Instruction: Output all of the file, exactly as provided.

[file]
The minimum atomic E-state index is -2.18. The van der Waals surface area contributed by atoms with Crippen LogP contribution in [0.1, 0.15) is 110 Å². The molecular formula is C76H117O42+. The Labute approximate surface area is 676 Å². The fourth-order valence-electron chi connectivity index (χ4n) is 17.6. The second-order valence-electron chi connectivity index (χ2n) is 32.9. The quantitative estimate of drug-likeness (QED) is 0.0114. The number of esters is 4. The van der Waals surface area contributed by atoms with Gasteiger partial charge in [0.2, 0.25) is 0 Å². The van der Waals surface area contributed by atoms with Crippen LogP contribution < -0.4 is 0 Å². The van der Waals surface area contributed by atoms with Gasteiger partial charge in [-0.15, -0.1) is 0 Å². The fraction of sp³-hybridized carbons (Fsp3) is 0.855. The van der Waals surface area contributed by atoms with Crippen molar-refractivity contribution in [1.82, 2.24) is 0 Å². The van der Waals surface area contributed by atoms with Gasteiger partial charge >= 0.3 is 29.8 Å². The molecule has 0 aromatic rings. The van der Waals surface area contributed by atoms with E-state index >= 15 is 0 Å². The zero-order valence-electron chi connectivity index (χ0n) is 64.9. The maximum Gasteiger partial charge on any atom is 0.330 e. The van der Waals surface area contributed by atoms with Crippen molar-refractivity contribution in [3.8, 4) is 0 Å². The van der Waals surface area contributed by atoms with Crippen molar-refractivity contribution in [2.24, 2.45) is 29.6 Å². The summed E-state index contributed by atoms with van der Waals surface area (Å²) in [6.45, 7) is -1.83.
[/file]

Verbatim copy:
The minimum atomic E-state index is -2.18. The van der Waals surface area contributed by atoms with Crippen LogP contribution in [0.1, 0.15) is 110 Å². The molecular formula is C76H117O42+. The Labute approximate surface area is 676 Å². The fourth-order valence-electron chi connectivity index (χ4n) is 17.6. The second-order valence-electron chi connectivity index (χ2n) is 32.9. The quantitative estimate of drug-likeness (QED) is 0.0114. The number of esters is 4. The van der Waals surface area contributed by atoms with Gasteiger partial charge in [0.2, 0.25) is 0 Å². The van der Waals surface area contributed by atoms with Crippen LogP contribution < -0.4 is 0 Å². The van der Waals surface area contributed by atoms with Gasteiger partial charge in [-0.15, -0.1) is 0 Å². The fraction of sp³-hybridized carbons (Fsp3) is 0.855. The van der Waals surface area contributed by atoms with Crippen molar-refractivity contribution in [1.82, 2.24) is 0 Å². The van der Waals surface area contributed by atoms with Gasteiger partial charge >= 0.3 is 29.8 Å². The molecule has 0 aromatic rings. The van der Waals surface area contributed by atoms with E-state index >= 15 is 0 Å². The zero-order valence-electron chi connectivity index (χ0n) is 64.9. The maximum Gasteiger partial charge on any atom is 0.330 e. The van der Waals surface area contributed by atoms with Crippen molar-refractivity contribution in [3.8, 4) is 0 Å². The van der Waals surface area contributed by atoms with Crippen molar-refractivity contribution in [2.24, 2.45) is 29.6 Å². The summed E-state index contributed by atoms with van der Waals surface area (Å²) in [6.45, 7) is -1.83.